I figured they would — but not before the Senate’s even voted on its own bill. Why not wait, threaten, and pile up as much negotiation leverage as you can? Either Pelosi’s already put the fear of god into this guy or he’s as big a sucker as Bayh, Lincoln, and the rest of the unbribed Blue Dogs are.

So goes the last, best chance of stopping the bill.

In the inteview, Grijalva confirmed that House Dems were beginning to discuss the idea of revising the Senate bill in conference to move up the implementation date for insurance coverage and make it more in line with the earlier date in the House bill.

I asked Grijalva if he could support the bill if such a change were made, even if it lacked a public option or other similar concessions sought by liberals…

Asked if he was suggesting that he’s open to supporting such an outcome, Grijalva answered in the affirmative, but insisted that he would have to evaluate the changes in conference before making any decision. He said House liberals would continue to push for a public component and a repeal of the anti-trust exemption for insurance companies. And he demanded that conference negotiations not merely “rubber stamp” the Senate bill.

“We need a win on our side of the aisle,” Grijalva said. “That’s very important politically.”

Is there anything left in this bill that’s not about political face-saving? Nelson needed the Medicaid bribe, Reid needed it passed by Christmas, and of course the bill itself needs to be passed because … it’s “very important politically.” Sean Trende saw it coming from a mile away:

To begin, very few of the progressives are likely to kill the bill, just as, at the end of the day, Feingold, Sanders and Burris all voted for the bill. The impending retirements of Congressmen Tanner, Gordon, and Baird have probably given Pelosi a few extra votes to play with. Moreover, a public option-less bill gives some of the less conservative “noes” some cover to vote yes; Democrats like Adler (NJ-3), Boccieri (OH-16), Davis (AL-07), and Teague (AZ-05) come to mind. This could offset losses among the progressive caucus.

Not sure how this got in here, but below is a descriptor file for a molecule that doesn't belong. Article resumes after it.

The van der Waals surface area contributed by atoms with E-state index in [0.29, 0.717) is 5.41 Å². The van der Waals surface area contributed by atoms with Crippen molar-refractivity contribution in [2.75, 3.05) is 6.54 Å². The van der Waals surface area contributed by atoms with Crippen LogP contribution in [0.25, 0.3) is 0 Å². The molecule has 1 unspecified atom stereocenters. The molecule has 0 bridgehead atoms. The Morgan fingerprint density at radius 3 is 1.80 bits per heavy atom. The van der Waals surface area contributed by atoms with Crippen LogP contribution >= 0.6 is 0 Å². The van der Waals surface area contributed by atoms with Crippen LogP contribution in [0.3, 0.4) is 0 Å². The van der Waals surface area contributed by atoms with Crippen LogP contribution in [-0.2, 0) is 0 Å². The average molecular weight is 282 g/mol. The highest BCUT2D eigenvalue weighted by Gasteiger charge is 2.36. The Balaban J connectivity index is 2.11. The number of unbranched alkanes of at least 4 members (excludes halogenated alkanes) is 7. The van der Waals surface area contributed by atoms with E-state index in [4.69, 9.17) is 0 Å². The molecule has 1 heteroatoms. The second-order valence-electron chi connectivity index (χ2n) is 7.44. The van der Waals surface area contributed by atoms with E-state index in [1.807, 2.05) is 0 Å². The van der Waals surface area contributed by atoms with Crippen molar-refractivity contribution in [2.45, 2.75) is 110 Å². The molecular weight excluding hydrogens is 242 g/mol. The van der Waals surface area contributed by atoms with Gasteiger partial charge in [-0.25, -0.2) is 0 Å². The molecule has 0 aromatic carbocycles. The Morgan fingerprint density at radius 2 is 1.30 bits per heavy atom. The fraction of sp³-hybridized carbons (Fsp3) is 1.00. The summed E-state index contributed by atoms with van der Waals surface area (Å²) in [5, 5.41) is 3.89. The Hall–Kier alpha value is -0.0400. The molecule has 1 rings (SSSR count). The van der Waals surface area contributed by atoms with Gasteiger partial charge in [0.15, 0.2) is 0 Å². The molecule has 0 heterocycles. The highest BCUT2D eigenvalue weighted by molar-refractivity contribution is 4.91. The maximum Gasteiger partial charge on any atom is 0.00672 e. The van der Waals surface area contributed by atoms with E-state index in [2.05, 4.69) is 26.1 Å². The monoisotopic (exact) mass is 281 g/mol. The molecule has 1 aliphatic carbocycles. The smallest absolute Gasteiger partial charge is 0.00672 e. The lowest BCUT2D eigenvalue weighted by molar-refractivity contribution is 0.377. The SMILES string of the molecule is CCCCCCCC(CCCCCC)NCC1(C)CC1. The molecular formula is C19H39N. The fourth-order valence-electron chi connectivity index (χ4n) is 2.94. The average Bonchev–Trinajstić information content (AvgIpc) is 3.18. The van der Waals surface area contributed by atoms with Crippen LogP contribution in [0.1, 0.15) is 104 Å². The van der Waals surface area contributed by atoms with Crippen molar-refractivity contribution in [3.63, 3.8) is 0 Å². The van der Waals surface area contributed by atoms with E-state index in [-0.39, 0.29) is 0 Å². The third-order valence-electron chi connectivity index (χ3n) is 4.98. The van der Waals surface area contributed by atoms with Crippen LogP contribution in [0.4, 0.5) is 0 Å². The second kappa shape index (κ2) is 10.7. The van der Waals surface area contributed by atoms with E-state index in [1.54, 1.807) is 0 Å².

I’m also guessing that there were ten-to-fifteen Democrats who voted “no” who were available for the Speaker if she really needed them, or wanted them badly enough. Given the buy-offs of Senators Nelson, Sanders and Landrieu, it is pretty clear that no price is too high for the leadership and the White House…

Their only hope for a good outcome is that the bill passes, and Obama somehow convinces the nation over the course of the next year that it was a good thing, that unemployment declines substantially, and that his popularity rises. This isn’t particularly likely, but it is the only path that offers some hope of survival for Democrats in marginal seats.

Translation: It is indeed very important politically that something pass, which is why even a fight fight fightin’ nutroots hero like Grijalva is prepared to break the left’s heart. As for the other wing of the caucus, Stupak’s Blue Dog, expect a few dozen of them to sell out too — if Pelosi needs them — once they get a bill without a public option in front of them. Stupak’s talking tough and he’ll surely vote no himself, but a lot of the pro-life votes he attracted last time were likely due to the fact that Pelosi simply didn’t need them and could afford to give them cover. She may need them now. Repent, for the end is nigh.